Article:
MultiPort Router Vs Router+MultiPort Switch??

March 15, 2011 at 11:06:06
Specs: WIN 7 PRO, Core DUO

We really need, above all, reliability in our small office.

We will be updating some equipment soon and I'd like to get the best combination for Simplicity but (most importantly) RELIABILITY.

Currently Setup Is:

In Wiring Closet: DSL Modem >> Cisco 4port w/ Wifi Router >> 8port Switch

Throughout Office: PC1 direct to 8port; PC2 direct to 8port; PC3 direct to 8port; PC4 and NW printer to 4port switch, then to 8port; PC5, PC6, and NW printer to a different 4port, then to 8port.

(basically, the office has a couple of secondary 4port switches due to a lack of cable runs)

Also Note: The Cisco 4port wifi Router has the DVR PC attached to 1 of its ports.


QUESTION: When the equipment is upgraded....is it more Reliable to have the Router and Switch in the Wiring Closet completely Separate (3 devices) or to get a Router with MORE ports (like a 16port Router)...therefore only having 2 devices (modem and router) ?

The primary network app is SQL based..and we do have a dedicated server for the SQL DB.

Thanks very much.

> PLEASE HELP OTHERS - Report back what did/didn't work for those referencing this thread.<


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#1
March 15, 2011 at 11:56:06

I've never heard of a SOHO Router with more than 4 LAN ports. You could do some google searches to investigate but I have a sneaking suspicion you won't find any with more than 4.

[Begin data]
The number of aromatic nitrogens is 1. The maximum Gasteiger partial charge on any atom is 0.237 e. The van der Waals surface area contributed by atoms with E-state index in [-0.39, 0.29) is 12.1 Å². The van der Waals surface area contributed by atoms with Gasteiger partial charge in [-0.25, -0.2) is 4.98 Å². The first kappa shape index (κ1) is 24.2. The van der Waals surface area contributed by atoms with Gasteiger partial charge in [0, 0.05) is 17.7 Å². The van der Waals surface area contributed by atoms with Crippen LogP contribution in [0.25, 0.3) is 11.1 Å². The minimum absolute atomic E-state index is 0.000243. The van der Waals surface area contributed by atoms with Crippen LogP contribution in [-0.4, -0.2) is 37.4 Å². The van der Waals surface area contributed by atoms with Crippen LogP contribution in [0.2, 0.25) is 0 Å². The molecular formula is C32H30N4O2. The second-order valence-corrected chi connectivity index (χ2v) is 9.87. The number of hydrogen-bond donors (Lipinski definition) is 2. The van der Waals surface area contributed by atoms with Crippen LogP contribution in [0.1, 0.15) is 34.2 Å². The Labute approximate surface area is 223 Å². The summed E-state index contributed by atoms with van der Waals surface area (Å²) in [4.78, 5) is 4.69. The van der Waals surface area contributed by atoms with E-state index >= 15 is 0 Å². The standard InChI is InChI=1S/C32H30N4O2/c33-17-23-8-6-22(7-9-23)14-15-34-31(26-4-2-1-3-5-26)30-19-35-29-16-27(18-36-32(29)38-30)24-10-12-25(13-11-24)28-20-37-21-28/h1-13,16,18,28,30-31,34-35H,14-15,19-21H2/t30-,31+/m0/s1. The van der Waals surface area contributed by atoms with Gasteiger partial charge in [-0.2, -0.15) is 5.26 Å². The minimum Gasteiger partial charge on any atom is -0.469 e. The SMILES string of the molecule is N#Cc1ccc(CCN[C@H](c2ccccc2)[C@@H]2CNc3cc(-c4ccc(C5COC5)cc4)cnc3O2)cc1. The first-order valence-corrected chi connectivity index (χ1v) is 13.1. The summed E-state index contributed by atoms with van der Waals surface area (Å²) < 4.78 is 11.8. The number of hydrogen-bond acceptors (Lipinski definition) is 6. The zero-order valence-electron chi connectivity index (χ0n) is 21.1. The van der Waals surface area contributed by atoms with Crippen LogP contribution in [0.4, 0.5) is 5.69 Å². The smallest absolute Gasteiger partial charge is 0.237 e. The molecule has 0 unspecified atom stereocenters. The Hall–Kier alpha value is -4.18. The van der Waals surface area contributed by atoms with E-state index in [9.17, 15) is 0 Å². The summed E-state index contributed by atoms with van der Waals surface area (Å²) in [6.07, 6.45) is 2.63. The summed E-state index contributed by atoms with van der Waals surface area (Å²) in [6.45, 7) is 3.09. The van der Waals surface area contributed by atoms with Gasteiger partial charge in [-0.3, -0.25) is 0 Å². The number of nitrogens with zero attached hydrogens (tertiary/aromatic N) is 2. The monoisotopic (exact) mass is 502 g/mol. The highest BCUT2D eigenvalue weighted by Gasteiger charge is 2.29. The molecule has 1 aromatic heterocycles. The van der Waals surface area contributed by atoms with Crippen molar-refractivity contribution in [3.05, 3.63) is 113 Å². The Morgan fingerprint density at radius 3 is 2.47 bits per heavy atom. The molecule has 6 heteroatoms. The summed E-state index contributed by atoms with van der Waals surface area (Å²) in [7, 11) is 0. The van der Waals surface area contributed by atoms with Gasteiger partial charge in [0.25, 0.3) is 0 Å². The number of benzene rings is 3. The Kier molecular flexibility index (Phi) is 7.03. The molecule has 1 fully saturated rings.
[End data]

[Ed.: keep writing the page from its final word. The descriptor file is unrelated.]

If you find that 4 is the most LAN ports, remember when you go to purchase a switch to get one with more ports than you presently need in case you experience any growth.

It matters not how straight the gate,
How charged with punishments the scroll,
I am the master of my fate;
I am the captain of my soul.

***William Henley***


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#2
May 7, 2011 at 17:37:19

Thanks....

I'm not sure what I was thinking....you're right....there are not any routers (that I could find) with more than 4 ports.

I suppose the more "serious" routers just have 1 port that plug directly into a large switch.

I ended up getting a decent little Netgear 24 port 10/100 switch and now have 26 available ports (counting both devices minus the ports used for the uplink).

> PLEASE HELP OTHERS - Report back what did/didn't work for those referencing this thread.<


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#3
May 9, 2011 at 07:49:35

Higher end routers (like Enterprise level) come with multiple interfaces. Most have the ability to have more added via "modules". But we're talking equipment worth thousands of dollars requiring some knowledge and training and this is a lot more than I think what you need.


I ended up getting a decent little Netgear 24 port 10/100 switch and now have 26 available ports (counting both devices minus the ports used for the uplink).

Right on, this should work great for you. I hope you have it setup like before only with the new switch:

DSL Modem >> Router >> Netgear switch >> Clients

If you ever fill that switch, you can simply purchase another, plug it into a free LAN port on the router and Jack's your uncle!

It matters not how straight the gate,
How charged with punishments the scroll,
I am the master of my fate;
I am the captain of my soul.

***William Henley***


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